*9. Jan. 5, 2019 – No. 4 Virginia 65, No. 9 Florida State 52: This game was a complete evisceration of an opponent that wasn’t as close as the scoreboard indicated, and I think the embarrassment weighed on the Seminoles. They have become a rival of sorts during the past several seasons for UVa, because they have been very good, a thorn in the Cavaliers’ sides at times, and they play physically and with an edge. So the buildup to this top-10 matchup to kick off the ACC schedule was real. Virginia came in 13-0, and FSU entered 12-1. After a little bit of a slow start, the ‘Hoos dominated. The score was 42-23 at halftime. Kyle Guy could not miss from beyond the mark, making five straight 3s and finishing 5 of 6 on his way to 21 points. Braxton Key had perhaps his best game as a ‘Hoo, scoring 20 points. For Virginia to just rip the heart out of an opponent and stomp on it right from the beginning in a top-10 matchup was really cool to see. You know things are going well when Jack Salt finds Mamadi Diakite with a no-look pass for a jam (go to 3:40 of the highlights below if you don’t believe me). Something happened at the end of the game that makes it notable, too. An otherwise boring final few minutes turned interesting when the Seminoles played more physically and intensely than would normally be expected in a 20- to 30-point blowout. Bennett had put in all of his backups, but FSU coach Leonard Hamilton, perhaps teaching his guys a lesson, continued to pressure the ‘Hoos and had his guys playing as if it was a two-point game in the final minute. FSU ended the game on a 16-0 run. It rubbed Wahoos fans the wrong way, and some booed the perceived unsportsmanlike effort. Perhaps that momentum carried over, though, because the ‘Noles knocked the Cavaliers out of the ACC tournament semifinals later, one of only three losses Virginia suffered on its way to winning the national title.
*8. Dec. 19, 2015 – No. 8 Virginia 86, No. 12 Villanova 75: This was just a really fun game, one that has become commonplace in the Bennett era: Two powerhouses just going at it toe-to-toe, with two of the best coaches the sport has to offer drawing up the Xs and Os. Villanova was excellent in 2015-16, losing just five games on its way to Jay Wright’s first national title (and the Wildcats won it all two years later as well). This was a very high-level victory for the Wahoos. This game was close throughout, with Virginia up 33-29 at the half. It stretched its lead to 13 before the Wildcats battled back to within three on a couple of occasions late. The game also was high-scoring, an oddity during the Bennett era, but that added to the excitement. London Perrantes scored 15 of his 19 points in the second half, and Anthony Gill led the way with 22 points and seven boards. Malcolm Brogdon scored 20 points and had seven rebounds, and Darius Thompson notched 11 points. Perrantes (three) and Thompson and Brogdon (two each) all made multiple 3s as Virginia went 8 of 12 from beyond the arc.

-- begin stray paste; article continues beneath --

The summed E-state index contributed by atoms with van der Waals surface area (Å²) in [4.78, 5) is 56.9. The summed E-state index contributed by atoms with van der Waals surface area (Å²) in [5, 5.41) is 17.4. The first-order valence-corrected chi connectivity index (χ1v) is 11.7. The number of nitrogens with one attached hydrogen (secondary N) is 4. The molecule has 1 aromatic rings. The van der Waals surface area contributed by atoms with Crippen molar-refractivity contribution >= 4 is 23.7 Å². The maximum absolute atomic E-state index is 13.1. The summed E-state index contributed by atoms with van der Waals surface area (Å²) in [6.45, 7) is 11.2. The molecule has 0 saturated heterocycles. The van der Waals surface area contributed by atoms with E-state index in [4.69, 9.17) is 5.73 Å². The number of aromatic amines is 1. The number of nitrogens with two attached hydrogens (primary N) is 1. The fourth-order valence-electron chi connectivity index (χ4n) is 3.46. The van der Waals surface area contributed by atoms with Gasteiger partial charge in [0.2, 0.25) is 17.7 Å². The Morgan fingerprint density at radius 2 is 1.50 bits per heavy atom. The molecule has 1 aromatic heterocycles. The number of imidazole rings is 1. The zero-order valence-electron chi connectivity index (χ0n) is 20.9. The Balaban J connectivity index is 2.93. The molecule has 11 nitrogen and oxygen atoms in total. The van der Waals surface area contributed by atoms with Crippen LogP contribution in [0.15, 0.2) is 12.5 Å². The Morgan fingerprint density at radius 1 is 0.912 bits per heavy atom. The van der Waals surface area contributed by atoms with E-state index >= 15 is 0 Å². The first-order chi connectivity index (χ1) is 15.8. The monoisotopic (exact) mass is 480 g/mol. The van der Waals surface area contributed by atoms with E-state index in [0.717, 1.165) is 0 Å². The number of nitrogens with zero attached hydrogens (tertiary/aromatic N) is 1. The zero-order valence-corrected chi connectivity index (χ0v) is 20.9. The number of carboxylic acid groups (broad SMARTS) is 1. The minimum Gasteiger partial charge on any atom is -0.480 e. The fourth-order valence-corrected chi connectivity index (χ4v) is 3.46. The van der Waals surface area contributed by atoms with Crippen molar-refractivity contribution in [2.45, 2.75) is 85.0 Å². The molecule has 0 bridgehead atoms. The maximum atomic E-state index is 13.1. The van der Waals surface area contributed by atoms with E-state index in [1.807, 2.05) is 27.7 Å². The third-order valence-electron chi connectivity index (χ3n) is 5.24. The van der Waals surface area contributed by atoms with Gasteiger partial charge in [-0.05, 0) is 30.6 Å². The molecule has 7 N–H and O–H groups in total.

7. Jan. 3, 2007 – Virginia 108, Gonzaga 87: This game moves up a spot since 2009 because I want to recognize the all-time greatness of it. Before there was a Ty-land named after Ty Jerome, I remember it looking like Singletary was pulling up from the Wachovia logo during this game. Simply unconscious. The Wahoos made a school record 18 3s, with Singletary sinking 7 of 12. That record was tied when Virginia traveled to the Carrier Dome in 2019. Singletary scored an absurd 37 points in 25 minutes, which shows he clearly could’ve gone for his record that day (he had a career-high 41 in 36 minutes the following year at Miami). Mamadi Diane went 4 for 4 from beyond the arc and had 22 points, and J.R. Reynolds added 15. This was a fun beatdown of a team that had given the Cavaliers the business in their first two meetings: painfully, in the 2001 NCAA tournament by a point, and the year before this game at Gonzaga. So this was some sweet revenge against a program that by this point was a brand in college basketball, even if the ‘Zags weren’t quite up to their standard in 2006-07, when they still went 23-11 and lost in the first round of the Big Dance.